It's generally cheaper (especially when the arrays only actually contain single words per element, e.g., a pointer to a string or structure) to trade off some space for time and have a separate temporary array that you sort back and forth between.

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Your in-place merge has O(m*n) worst-case complexity, where m is A size, and n is B size. This is the case when the first item in A is larger than the last item in B. The complexity can be improved to O(k*log(k)+m+n), where k=min(m,n) by adding a heap between A and B. This heap should contain items from A, which are larger the remaining items in B, but smaller than the remaining items in A. If A is exhausted first, then the heap must be moved to the end of B. Otherwise the heap must be moved to the beginning of A. Then heap items must be popped out in-place and reversed to complete the merge. –  valyala Feb 8 '12 at 15:19

It really isn't easy or efficient, and I suggest you don't do it unless you really have to (and you probably don't have to unless this is homework since the applications of inplace merging are mostly theoretical). Can't you use quicksort instead? Quicksort will be faster anyway with a few simpler optimizations and its extra memory is O(log N).

Anyway, if you must do it then you must. Here's what I found: one and two. I'm not familiar with the inplace merge sort, but it seems like the basic idea is to use rotations to facilitate merging two arrays without using extra memory.

Note that this is slower even than the classic merge sort that's not inplace.

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Quicksort isn't stable. That really matters for a lot of production code. –  Donal Fellows Apr 3 '10 at 11:29
quicksort can be stable, and iirc merge sort is not necessarily stable if in place –  jk. Apr 3 '10 at 17:31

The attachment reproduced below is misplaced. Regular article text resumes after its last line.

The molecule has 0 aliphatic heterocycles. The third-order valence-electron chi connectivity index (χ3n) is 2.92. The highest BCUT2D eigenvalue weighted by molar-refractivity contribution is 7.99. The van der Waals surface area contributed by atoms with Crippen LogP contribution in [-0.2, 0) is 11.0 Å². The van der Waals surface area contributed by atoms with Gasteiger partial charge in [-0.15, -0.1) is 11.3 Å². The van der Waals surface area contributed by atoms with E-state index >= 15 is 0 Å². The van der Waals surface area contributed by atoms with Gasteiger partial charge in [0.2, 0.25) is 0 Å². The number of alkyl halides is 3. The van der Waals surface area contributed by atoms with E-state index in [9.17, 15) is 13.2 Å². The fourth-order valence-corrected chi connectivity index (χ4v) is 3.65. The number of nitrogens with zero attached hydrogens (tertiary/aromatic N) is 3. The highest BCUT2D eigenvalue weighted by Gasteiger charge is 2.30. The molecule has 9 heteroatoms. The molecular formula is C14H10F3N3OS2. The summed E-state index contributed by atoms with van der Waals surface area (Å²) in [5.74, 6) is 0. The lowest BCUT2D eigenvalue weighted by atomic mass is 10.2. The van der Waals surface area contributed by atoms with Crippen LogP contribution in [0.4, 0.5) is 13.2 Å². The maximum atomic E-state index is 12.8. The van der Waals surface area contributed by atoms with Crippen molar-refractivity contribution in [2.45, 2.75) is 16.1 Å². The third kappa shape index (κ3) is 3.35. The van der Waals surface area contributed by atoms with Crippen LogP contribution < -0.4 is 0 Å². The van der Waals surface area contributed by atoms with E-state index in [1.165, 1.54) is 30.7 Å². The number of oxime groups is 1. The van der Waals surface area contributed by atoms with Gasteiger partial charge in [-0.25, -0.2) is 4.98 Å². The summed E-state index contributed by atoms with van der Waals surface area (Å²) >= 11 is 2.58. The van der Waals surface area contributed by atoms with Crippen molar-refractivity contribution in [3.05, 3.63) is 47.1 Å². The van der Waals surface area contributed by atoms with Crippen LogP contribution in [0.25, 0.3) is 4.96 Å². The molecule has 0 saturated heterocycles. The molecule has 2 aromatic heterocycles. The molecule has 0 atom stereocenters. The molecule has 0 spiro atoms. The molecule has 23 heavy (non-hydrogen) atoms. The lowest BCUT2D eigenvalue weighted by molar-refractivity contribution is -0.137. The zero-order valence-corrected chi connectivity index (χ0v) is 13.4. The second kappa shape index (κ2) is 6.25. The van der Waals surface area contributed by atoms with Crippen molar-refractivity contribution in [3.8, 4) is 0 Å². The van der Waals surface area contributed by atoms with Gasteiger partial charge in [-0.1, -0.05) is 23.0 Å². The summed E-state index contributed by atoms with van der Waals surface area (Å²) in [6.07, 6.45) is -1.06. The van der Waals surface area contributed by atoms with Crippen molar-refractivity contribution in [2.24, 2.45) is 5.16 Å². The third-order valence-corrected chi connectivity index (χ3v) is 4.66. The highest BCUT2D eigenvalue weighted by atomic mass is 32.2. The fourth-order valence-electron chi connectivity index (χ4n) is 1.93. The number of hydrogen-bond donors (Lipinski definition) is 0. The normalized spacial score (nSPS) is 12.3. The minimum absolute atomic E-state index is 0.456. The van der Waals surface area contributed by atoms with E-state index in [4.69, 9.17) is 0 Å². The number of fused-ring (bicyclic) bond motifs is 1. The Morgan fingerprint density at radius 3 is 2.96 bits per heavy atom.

Good links. Why did someone say, it was difficult? –  user373215 Aug 8 '10 at 20:42
@jk: Quicksort isn't stable; it's speed derives from that and you shouldn't try to claim otherwise. It's a very good trade-off. Yes, it's possible to associate the original index with the rest of the key so that you've never got two elements the same, giving a stable sort; that comes at a necessary cost of some extra space (linear in the number of elements) because you can't maintain the relative order of “equivalent” elements otherwise without resorting to extra element movements which destroy performance. –  Donal Fellows Dec 29 '10 at 12:56
Quicksort also has a O(n^2) worst case for specially crafted input –  HoboBen May 10 '11 at 14:37

Just for reference, here is a nice implementation of a stable in-place merge sort. Complicated, but not too bad.

I ended up implementing both a stable in-place merge sort and a stable in-place quicksort in Java. Please note the complexity is O(n (log n)^2)

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This is my C version:

``````void mergesort(int *a, int len) {
int temp, listsize, xsize;

for (listsize = 1; listsize <= len; listsize*=2) {
for (int i = 0, j = listsize; (j+listsize) <= len; i += (listsize*2), j += (listsize*2)) {
merge(& a[i], listsize, listsize);
}
}

listsize /= 2;

xsize = len % listsize;
if (xsize > 1)
mergesort(& a[len-xsize], xsize);

merge(a, listsize, xsize);
}

void merge(int *a, int sizei, int sizej) {
int temp;
int ii = 0;
int ji = sizei;
int flength = sizei+sizej;

for (int f = 0; f < (flength-1); f++) {
if (sizei == 0 || sizej == 0)
break;

if (a[ii] < a[ji]) {
ii++;
sizei--;
}
else {
temp = a[ji];

for (int z = (ji-1); z >= ii; z--)
a[z+1] = a[z];
ii++;

a[f] = temp;

ji++;
sizej--;
}
}
}
``````
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Note that this implementation takes Θ(n^2 log n) time in the worst case (reversed array). –  martinkunev Feb 5 at 23:39